The First LEED Lawsuit... Great...

RealLifeLEED just stumbled upon an excellent summary of what could be the first LEED-related lawsuit at gbNYC. Let the frenzy begin! There are a few really scary issues involved, and unfortunately (or perhaps it's a good thing) it appears as though the case has settled out of court, so there's no ruling to work from at the moment.

What is clear is that the major issue was not the LEED certification so much as the incentives (in this case tax credits) the certification should have triggered. Also, it looks like the specs and contracts were a bit weak as well. I'm not going to go into a full description of the suit, as gbNYC has done it already. You can expect more posts on the subject in the future, particularly related to contract, proposal, and marketing language.

What are your main liability concerns related to LEED? Please let us know by leaving a comment!

7 comments:

Paul Cline, AIA said...

Exposure to tax credit liability like this story covers is one significant issue, but what about liability for not reaching the stated energy savings targets after using those savings to 'finance' building upgrades.

Mainly, so far, I am troubled by inexperienced designers including requirements to meet certain LEED certification levels without including adequate direction in the design documents to achieve the required credits.

Thanks for the coverage.

Anonymous said...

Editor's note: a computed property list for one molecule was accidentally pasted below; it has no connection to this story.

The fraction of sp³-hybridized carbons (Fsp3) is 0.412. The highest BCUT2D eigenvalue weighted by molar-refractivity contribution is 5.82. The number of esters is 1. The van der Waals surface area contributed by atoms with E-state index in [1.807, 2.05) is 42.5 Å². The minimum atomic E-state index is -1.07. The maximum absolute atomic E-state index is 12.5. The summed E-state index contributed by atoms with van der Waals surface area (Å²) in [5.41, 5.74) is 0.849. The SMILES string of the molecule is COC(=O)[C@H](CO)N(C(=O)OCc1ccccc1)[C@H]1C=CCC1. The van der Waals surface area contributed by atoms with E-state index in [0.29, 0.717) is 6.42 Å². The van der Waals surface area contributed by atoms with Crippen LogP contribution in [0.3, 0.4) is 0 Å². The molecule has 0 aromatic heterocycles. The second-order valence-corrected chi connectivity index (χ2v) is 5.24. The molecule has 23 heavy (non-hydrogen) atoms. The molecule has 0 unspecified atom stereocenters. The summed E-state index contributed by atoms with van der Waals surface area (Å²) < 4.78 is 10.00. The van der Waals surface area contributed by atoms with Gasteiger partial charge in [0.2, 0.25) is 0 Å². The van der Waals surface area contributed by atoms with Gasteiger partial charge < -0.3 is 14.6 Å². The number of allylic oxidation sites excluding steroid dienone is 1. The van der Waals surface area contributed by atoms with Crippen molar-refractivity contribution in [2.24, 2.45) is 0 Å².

While this was the first reported case, there have been quite a few professional liability, contractual liability and warranty claims against architects related to LEED certification. Often because of poor planning and communications during the project, clients are dissatisfied and express that dissatisfaction through a claim. But as we go forward there will be many claims related to LEED certification and the hoped for financial impact such a "seal of approval" can have on government regulations, density waivers and tax credits as well as higher than planned energy costs and maintenance costs and lower than desired rents or project values.

Chris said...

My company has definitely seen a growing interest from lawyers interested in learning about LEED because of liability issues. For instance, check out this article:

http://www.bizjournals.com/washington/stories/2008/09/08/story11.html#tp_newCommentAnchor

Chris
LEED AP
http://www.everblueenergy.com/

joelmckellar said...

A lawyer at a firm (starting to study for the exam himself) just sent me an article in the ABA Journal that found that of the over 60,000 LEED AP's in the world "126 of them are lawyers."

Christopher G. Hill said...

If only 126 of the LEED AP's are attorneys, then that is an issue given the myriad of issues that green certification will bring from construction contracting to issues with insurance, standard of care, economic loss and bankruptcy.

Mitchell Swann said...

I agree that there are some key potential landmines in green building project execution. A question that continues to rumble thru my head is how does the owner's "actions" related to operations and maintenance factor in to the potential for disputes and damages?

joelmckellar said...

All,

I'd be curious to hear your thoughts on this post.